''I line'' '''

I line

Inode and device information for the df file V8.7 and above

When a machine crashes under Unix, files in a directory can become detached from that directory. When this happens, those orphaned files are saved in a directory called lost+found. Because filenames are saved only in directories, orphaned files are nameless. Consequently, Unix stores them in lost+found using their inode numbers as their names.

To illustrate, consider finding these four files in lost+found after a crash:

#1528 #1200 #3124 #3125

Two of these are qf files, and two are df files. Beginning with V8.7 sendmail, the qf files contain a record of the inode numbers for their corresponding df files. That information is stored in the I line:


Here, the major and minor are the major and minor device numbers for the disk device that the df file was stored on. The ino is the inode number for the df file. In our lost+found example the following command could be run to pair up the orphaned files:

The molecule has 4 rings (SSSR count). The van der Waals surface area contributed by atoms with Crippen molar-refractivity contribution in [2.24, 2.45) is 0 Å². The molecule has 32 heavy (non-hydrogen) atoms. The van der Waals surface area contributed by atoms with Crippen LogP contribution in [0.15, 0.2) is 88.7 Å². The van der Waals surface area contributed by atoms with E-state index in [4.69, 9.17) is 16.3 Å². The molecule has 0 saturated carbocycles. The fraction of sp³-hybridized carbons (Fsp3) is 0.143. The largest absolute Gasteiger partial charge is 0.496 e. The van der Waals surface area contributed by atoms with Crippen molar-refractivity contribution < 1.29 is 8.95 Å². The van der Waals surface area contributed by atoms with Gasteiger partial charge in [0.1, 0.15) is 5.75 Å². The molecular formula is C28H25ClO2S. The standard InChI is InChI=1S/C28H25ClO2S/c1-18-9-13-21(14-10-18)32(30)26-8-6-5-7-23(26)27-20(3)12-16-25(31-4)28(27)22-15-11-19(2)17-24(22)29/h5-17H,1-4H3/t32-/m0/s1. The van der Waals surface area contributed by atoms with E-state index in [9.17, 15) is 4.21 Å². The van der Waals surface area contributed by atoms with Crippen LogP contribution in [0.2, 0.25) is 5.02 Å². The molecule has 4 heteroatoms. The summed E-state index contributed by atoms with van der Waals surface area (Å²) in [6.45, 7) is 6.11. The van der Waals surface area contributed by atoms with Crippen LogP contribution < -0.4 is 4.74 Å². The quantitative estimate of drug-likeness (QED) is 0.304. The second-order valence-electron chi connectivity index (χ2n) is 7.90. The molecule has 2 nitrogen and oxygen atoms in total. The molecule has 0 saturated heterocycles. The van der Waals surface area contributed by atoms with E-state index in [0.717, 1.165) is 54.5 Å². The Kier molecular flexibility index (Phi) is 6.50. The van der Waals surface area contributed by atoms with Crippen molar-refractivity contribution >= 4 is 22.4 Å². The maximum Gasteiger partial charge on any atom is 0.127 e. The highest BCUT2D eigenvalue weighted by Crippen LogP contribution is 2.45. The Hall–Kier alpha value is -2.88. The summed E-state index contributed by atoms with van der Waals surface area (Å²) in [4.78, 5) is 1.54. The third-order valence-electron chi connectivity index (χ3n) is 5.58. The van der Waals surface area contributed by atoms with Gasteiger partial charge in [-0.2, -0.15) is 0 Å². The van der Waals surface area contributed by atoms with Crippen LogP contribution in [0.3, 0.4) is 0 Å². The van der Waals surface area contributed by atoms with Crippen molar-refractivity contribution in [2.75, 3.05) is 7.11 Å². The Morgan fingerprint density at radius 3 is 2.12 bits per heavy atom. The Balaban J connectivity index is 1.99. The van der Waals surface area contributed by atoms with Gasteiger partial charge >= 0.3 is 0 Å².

% grep "^I.*/.*/" *

This shows that the qf file #1200 has the df file #3124 and that the qf file #1325 has the df file #1528.

The sendmail program does not check the inode number in the I line against the actual inode number of the df file. Instead, the I line is generated afresh each time the qf file is processed.

When df, qf, and xf subdirectories are used, and when those subdirectories are on separate disks, a crash of one disk can leave the df or qf file intact, and the other in lost+found.

    Part I: Build and Install
    Part II: Administration
    Part III: The Configuration File